Words Are Currency
We desperately try to hold on to them when writer’s block strikes and we find ourselves bankrupt of words.
We lavish them freely upon the blank page when we are wealthy in possessing the best of them.
Words belong exclusively to no-one. We all have a claim to make upon them.
Used effectively, they can catapult us to the highest of heights: promotion, new job, new relationship, a marriage, a deepening friendship…
Words can also shove their lolloping size twelves in with reckless abandon: getting fired, demotion, remaining jobless, relationship break up, an unforgiving groom when you use your ex’s name in the wedding vows (not my true story!), a severed friendship…
In the complicated lives we lead, words can create a deficit or a windfall.
The Power of Words to Hurt the Writer and the Reader
Words can be a writer’s enemy as well as their friend. We can find ourselves bystanders to the horror of suppressed painful memories, spilling from our minds and onto the page. We sit back, watching the car crash of our griefs, hurts and traumas manifesting through a collection of words.
Written words often reveal what no longer desires to remain hidden. Your protagonist endures through crippling depression and you literally fall to your knees, sobbing alongside them (an actual true story).
The reader can sit long after the novel has finished, grieving the character who slipped slowly to a death they never saw coming. A collection of words holds the power to create this stasis.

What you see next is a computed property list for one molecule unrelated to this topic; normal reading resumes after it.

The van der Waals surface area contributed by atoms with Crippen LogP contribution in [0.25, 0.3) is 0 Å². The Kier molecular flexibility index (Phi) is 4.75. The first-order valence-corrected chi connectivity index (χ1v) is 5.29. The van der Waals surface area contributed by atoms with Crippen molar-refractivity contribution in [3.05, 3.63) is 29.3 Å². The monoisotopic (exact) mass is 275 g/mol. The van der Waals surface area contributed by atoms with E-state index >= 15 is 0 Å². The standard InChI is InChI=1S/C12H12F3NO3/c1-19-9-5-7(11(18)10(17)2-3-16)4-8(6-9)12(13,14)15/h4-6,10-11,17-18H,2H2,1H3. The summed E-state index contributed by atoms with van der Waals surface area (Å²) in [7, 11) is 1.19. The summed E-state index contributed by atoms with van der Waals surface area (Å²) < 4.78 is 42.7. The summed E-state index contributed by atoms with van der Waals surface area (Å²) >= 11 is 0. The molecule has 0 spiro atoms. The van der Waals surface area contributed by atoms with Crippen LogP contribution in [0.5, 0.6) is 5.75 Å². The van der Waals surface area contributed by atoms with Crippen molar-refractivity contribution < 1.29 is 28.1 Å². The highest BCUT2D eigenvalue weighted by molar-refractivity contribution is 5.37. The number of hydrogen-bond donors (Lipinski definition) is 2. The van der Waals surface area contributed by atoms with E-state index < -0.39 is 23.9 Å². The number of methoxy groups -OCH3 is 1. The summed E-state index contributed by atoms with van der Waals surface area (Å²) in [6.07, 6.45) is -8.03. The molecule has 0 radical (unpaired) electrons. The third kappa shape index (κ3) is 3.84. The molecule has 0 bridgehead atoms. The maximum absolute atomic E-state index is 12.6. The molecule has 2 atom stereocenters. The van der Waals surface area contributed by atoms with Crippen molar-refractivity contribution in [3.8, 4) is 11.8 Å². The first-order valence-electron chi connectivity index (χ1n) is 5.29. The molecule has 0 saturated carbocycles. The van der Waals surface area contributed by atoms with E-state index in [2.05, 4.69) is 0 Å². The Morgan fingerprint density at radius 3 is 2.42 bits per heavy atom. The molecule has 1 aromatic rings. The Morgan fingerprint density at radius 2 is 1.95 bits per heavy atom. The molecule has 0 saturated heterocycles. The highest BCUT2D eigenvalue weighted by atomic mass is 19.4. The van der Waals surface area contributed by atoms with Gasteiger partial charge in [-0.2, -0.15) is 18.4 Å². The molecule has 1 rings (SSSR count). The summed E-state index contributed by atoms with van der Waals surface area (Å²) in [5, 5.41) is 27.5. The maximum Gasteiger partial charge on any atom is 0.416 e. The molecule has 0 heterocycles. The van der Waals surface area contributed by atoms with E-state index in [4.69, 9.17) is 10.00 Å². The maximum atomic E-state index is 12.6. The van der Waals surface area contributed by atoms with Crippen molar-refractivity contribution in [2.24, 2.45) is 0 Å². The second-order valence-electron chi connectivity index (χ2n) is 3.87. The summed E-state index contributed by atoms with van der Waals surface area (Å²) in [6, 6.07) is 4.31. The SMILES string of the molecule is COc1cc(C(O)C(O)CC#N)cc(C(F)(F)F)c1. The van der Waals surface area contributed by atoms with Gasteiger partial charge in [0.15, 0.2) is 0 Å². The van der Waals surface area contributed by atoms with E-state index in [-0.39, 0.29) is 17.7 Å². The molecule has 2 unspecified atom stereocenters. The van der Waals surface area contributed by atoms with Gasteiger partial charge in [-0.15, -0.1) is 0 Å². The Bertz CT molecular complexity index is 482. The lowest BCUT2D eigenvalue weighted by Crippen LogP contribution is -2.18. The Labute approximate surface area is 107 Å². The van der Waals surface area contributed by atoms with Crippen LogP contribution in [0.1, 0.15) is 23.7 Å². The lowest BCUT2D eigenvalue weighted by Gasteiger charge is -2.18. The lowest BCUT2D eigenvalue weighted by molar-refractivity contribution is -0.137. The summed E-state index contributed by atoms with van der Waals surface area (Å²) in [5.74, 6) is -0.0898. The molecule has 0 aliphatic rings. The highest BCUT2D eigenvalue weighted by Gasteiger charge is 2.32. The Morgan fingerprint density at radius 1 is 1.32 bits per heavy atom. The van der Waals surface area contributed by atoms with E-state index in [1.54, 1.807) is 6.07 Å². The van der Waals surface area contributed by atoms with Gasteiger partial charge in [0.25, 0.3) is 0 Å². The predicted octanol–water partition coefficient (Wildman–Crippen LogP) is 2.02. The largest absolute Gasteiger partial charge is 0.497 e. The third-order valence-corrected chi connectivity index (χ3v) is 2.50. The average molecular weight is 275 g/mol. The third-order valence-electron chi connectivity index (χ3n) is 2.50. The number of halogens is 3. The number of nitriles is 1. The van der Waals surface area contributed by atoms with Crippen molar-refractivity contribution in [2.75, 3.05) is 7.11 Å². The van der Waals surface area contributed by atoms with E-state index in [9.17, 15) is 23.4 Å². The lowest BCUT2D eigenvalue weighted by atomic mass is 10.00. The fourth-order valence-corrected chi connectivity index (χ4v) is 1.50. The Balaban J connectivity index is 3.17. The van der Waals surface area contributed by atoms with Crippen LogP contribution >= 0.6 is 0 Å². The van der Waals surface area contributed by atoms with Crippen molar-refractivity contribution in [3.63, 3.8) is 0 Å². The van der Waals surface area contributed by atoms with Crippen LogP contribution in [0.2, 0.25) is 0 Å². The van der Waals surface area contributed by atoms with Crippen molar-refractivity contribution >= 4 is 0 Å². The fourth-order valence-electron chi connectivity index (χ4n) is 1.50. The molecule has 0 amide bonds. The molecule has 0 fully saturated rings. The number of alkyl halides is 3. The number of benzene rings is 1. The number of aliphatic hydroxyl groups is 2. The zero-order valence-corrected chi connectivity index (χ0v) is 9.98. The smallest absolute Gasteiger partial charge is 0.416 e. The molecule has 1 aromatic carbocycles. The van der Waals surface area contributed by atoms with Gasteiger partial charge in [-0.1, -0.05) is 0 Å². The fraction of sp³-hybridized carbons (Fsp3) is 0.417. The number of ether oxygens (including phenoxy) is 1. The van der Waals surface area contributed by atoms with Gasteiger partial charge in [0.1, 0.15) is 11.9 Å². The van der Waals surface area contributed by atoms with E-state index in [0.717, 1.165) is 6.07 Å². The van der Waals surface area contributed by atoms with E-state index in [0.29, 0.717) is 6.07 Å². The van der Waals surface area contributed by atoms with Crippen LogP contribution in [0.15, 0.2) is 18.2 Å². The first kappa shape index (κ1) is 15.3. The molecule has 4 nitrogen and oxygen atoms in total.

The writer who formed the sentences, and the reader who has been tapped on the shoulder and encouraged to acknowledge them, will never be the same for the seemingly simple employment of a set of words.
Never underestimate the power of words to hurt you.
The Power of Words to Hurt Us all
We live distinct lives, but I can state with confidence that we have all heard words that have pierced our hearts.
I’m sure many of us can recall words fired at us in times of trauma and misfortune:
‘You don’t have much time left.’
‘I am sorry to have to tell you that…’
‘I’m not in love with you anymore.’
‘You’re worthless/stupid/ugly/a waste of space/fat/unlovable…’ etc
‘It’s your fault.’
Words that have the power to hurt can be uttered with malicious intent or carelessness. Our larynx, tongue and lips, along with a pen or keyboard, have the potential to inflict pain.
I know I am walking this earth, oblivious of the damage that my words may have done because the recipient(s) of them are holding them as their own. What a burdensome responsibility to bear in a paradoxical ignorant bliss.
The Power of Words to Fail Us as Writers
It may appear odd to state that the words that just won’t come also have power, but they do. Words can retreat to a hiding place in our minds where they defiantly remain.
The writer strives to connect with the reader through their words. It is when the ‘right’ words will not come that one of a writer’s largest fears strikes; word redundancy.
Writing is a writer’s responsibility to their readers. With every chosen word, the writer sends messages to the recipient reader.
No chats can be held to provide explanations, or to check that the meaning has been interpreted in the manner in which it was originally intended.
Many a writer has sat at their desk, head in hands, summoning the gods of ‘All the Right Words’ and finding their pleas unanswered. This may sound like ‘airy fairy’ business to those who don’t write. We all use words every day after all.
Compare it to another job.
If you’re a plumber and you don’t have the right tools to fix a toilet, you’re literally going to find yourself in the shit.
If you’re a call centre operator and you lose your voice, that call is going to result in an irate cusromer.